Colorectal cancer | Quebec remains the only province without a screening program

(Montreal) Colorectal cancer is the second leading cause of cancer death in Quebec and yet the province still does not have an organized and easily accessible screening program. A situation decried by various organizations and experts.

According to figures from the Department of Health, 2,550 people die each year from colon cancer in Quebec. Despite everything, you still have to go through a doctor or a specialized nurse practitioner (SNP) in order to obtain a prescription to take a screening test.

This has the consequence that a large number of cases are detected too late. According to data from the Canadian Cancer Society (CCS), more than half of colorectal cancers are detected at stage 4.

“It makes a big difference to the survival rate,” says CCS Public Interest Advocacy Team Manager David Raynaud.

The Dr Mustapha Tehfe, hematologist-oncologist at the University of Montreal Hospital Center (CHUM) testifies that “almost all” of his patients with a diagnosis of colon or rectal cancer “presented symptoms, when we could have deal with them well in advance”.

The immunochemical fecal occult blood test (iFOBT) is easily done at home. This is a simple stool sample. The sample is then deposited in a collection center for analysis. If there is blood present, the patient is then asked to undergo a colonoscopy, where a doctor will examine the condition of their colon.

In most Canadian provinces, all you have to do is request a kit by phone or email to perform the iFOBT test yourself. The result is then communicated directly to the person who will be directed to the right resources if needed.

Current recommendations state that a person should have this test every two years between the ages of 50 and 74.

The Ministry of Health and Social Services says it is working on setting up a systematic screening program modeled on the breast cancer prevention model. The National Institute of Excellence in Health and Social Services (INESSS) has already determined a procedure according to which people could possibly obtain a test in CLSCs, but the implementation is slow to materialize.

“The inertia of the system, you cannot even imagine, denounces the Dre Mélanie Bélanger, president of the Association of Gastro-Enterologists of Quebec (AGEQ). Probably we’ll talk to each other again next year and we’ll still tell each other that things are progressing. »

But time can make all the difference. According to data from the Canadian Cancer Society, if the diagnosis falls in the first two stages of the disease, the survival rate is 90%. If it occurs in stage 4 of the disease, the survival rate drops to 11%.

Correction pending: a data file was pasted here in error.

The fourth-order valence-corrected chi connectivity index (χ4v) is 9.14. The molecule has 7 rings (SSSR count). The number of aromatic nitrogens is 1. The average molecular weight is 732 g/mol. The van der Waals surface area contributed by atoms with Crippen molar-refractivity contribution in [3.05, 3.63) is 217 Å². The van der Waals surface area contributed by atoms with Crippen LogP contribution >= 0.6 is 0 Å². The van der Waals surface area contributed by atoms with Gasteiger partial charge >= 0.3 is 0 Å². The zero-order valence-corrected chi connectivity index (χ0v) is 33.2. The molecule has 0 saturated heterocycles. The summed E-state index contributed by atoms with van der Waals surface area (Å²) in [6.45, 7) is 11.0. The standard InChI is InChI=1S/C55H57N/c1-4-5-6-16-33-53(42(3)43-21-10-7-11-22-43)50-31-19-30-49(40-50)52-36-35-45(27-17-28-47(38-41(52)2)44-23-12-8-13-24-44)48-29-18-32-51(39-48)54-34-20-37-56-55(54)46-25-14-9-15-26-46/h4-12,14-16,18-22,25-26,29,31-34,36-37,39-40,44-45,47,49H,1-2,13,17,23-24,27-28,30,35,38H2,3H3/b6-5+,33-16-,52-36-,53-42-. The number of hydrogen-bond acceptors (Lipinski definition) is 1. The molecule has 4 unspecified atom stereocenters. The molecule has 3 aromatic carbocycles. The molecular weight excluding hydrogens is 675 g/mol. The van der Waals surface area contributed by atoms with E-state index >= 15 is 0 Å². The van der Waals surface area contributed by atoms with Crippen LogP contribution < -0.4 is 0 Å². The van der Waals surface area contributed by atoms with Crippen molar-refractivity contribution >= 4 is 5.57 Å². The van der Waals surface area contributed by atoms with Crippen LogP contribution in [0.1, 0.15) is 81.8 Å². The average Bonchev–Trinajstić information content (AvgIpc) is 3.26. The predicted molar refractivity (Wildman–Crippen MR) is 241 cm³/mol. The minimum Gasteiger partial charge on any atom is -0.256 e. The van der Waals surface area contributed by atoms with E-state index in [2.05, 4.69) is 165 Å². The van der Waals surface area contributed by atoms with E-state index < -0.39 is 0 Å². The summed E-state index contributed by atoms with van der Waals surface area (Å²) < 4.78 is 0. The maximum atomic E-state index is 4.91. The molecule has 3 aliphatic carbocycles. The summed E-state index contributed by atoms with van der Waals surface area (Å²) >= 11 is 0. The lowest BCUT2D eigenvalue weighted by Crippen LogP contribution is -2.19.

But it gets even better, because colorectal cancer can be avoided altogether. As explained by Mélanie Bélanger, if lesions are detected during the colonoscopy, “we remove the polyps and you won’t have cancer”.

Thus, in addition to avoiding a possible death, we even prevent having to treat a patient. At the same time, they are spared unpleasant treatments and the burden on the health system is reduced.

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However, the deadlines also have to be taken into account. Before the COVID-19 pandemic, the waiting list for a colonoscopy in Quebec was 59,000 people, while today it has grown to 135,000 people.

At the same time, the rate of waiting patients who exceeded the prescribed time to undergo their examination rose from 45% to 69%, according to data provided by the AGEQ.

Raising awareness about iFOBT

On the occasion of Colorectal Cancer Awareness Month, the Canadian Cancer Society is launching the “Let’s Dethrone Colon Cancer” campaign this Wednesday. The objective is to make the population aware of the importance of screening and to talk to their doctor about it.

It is the singer Ludovick Bourgeois who is the face. Her father, singer-songwriter Patrick Bourgeois, died of colon cancer in November 2017.

This campaign is in addition to the Colorectal Cancer Canada campaign launched earlier this week.

The Dr Mustapha Tehfe laments the fact that too few of his patients diagnosed with colorectal cancer were aware of the existence of the screening test.

The Canadian Press health content gets funding through a partnership with the Canadian Medical Association. The Canadian Press is solely responsible for editorial choices.

“And those who know about the test didn’t know where to go because they don’t have a family doctor,” he laments.

The Dr Tehfe, who is also a full professor in the Department of Medicine at the University of Montreal, promises to continue working so that the screening program becomes routine for all people aged 50 and over.

“People need to know where to go and how to get a test,” he insists. Unfortunately, right now in Quebec, you have to go through a doctor.”

Pending the deployment of a real organized program of systematic sending of invitations to be tested, several stakeholders are demanding easier access to the test, whether through their pharmacist or their CLSC.

The Canadian Press health content gets funding through a partnership with the Canadian Medical Association. The Canadian Press is solely responsible for editorial choices.

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